5 Great Songs (You Might Not Know Were) Written in Philly
You mean they were singing about that expressway?!?
It may be hard to believe in these doggiest of dog days, but Philly is a highly inspirational place. We know because the city (and its environs) have long sparked the imaginations of musicians and writers, resulting in some truly for-the-ages songs. Here, five great ones you might not have realized were born right here.
“O Little Town of Bethlehem”
The words to this familiar Christmas carol were written in 1868 by Phillips Brooks, the six-foot-four-inch Episcopal rector at the Church of the Holy Trinity on Rittenhouse Square. Brooks was inspired to pen his poem by a visit to the Holy Land a few years earlier. (He’d later move to Boston and become the bishop of Massachusetts.) The music we’re familiar with is by another Philadelphian, Lewis Redner, then the organist at Holy Trinity; he originally called the tune “St. Louis.” But he set Brooks’s words to it on Christmas Eve 1868, and it was sung for the first time at Holy Trinity the following day. It’s been a Christmas staple ever since.
“There’s a Small Hotel”
This musical number with lyrics by Lorenz Hart and tune by Richard Rodgers was inspired by the charming (and still existent) Stockton Inn in Stockton, New Jersey. Though cut from Jumbo, the show for which it was originally intended, the song instead found a home in On Your Toes (and another home, later, in Pal Joey). It’s been recorded by everyone from Frank Sinatra to Ella Fitzgerald to Billy Paul to Petula Clark to Jerry Orbach of Law & Order fame. This recording by Jack Whiting is from the original 1937 London production of the show.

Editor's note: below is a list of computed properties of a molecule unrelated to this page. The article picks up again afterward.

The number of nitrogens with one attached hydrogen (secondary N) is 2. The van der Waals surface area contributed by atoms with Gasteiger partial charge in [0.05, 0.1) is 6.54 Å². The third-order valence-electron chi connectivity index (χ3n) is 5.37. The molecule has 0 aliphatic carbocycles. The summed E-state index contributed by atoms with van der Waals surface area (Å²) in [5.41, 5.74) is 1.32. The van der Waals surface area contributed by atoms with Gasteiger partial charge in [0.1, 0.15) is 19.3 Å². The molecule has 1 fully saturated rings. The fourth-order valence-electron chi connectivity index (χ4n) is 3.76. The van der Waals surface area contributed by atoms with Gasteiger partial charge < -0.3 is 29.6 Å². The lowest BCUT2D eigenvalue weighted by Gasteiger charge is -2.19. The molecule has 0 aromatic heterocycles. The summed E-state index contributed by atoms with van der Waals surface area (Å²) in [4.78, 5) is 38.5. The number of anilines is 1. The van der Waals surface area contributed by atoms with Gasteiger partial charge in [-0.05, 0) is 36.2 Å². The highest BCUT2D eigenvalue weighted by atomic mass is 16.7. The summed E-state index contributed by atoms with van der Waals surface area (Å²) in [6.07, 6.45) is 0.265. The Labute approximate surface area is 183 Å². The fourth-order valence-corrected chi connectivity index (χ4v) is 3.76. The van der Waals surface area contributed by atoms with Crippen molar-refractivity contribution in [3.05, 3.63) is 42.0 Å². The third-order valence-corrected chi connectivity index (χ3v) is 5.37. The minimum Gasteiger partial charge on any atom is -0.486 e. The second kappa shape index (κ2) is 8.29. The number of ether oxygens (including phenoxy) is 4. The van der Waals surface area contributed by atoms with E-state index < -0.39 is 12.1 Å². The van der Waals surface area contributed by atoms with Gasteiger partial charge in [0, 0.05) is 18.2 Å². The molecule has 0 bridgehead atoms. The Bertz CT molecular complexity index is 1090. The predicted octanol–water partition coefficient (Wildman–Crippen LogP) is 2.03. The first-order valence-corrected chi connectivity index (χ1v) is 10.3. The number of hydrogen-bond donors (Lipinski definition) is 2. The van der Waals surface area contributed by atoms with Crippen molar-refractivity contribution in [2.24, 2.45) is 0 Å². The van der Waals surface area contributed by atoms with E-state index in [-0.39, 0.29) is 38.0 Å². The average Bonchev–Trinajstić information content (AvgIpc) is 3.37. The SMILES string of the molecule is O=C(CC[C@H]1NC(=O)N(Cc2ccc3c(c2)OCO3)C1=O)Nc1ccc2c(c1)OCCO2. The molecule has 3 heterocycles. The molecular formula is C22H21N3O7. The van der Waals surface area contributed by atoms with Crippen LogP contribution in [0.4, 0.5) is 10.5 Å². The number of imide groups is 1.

“Expressway to Your Heart”
Longtime Philly music moguls Kenny Gamble and Leon Huff were mere babes when they wrote this hit for the Soul Survivors and produced the July 1967 album, When the Whistle Blows Anything Goes, on which it appeared. The song, with its horns-honking intro and freeway sound effects, was inspired by our very own Schuylkill Expressway and made it to number three on the R&B chart and four on the Billboard Top 100 that year. Jerry Garcia recorded a version, as did the Blues Brothers, and Bruce Springsteen sang it on his 2009 “Working On a Dream” tour. It was Gamble and Huff’s first big hit.
“Oh, What a Beautiful Mornin’”
The lyrics to the spirited opener to Oklahoma were written at Doylestown’s Highland Farm, longtime home of Broadway lyricist Oscar Hammerstein II; he was supposedly inspired by the view of cornfields from the front porch. The music is by Richard Rodgers, who hung around Bucks County a lot. The 1943 musical, the first hit show by Rodgers and Hammerstein, ran for a record 2,212 performances, earned them a special Pulitzer Prize, and is still being performed today. The song became enormously popular; Brooks Atkinson, reviewing the original production for the New York Times, wrote that ‘Oh, What a Beautiful Morning” changed the course of musical theater; in its wake, “the banalities of the old musical stage became intolerable.” The song has been covered by Ray Charles, Nelson Eddy, Rosemark Clooney, James Taylor and a cast of thousands, including our dad, often, and the Mormon Tabernacle Choir.
Though a number of towns lay claim to it, Don McLean himself says this eight-minute-long chart-topper was written in Philly and first performed here when he opened at Temple University for Laura Nyro in 1971. Folks have been fighting ever since about the meaning of the obtuse song; McLean, when asked, once replied, “It means I don’t ever have to work again if I don’t want to.” When the original manuscript to the song was auctioned off in 2015 (for $1.2 million!), McLean wrote in the catalog that the song was about American life “becoming less idyllic.” Madonna, of all people, released a famously weird truncated dance-pop version in 2000.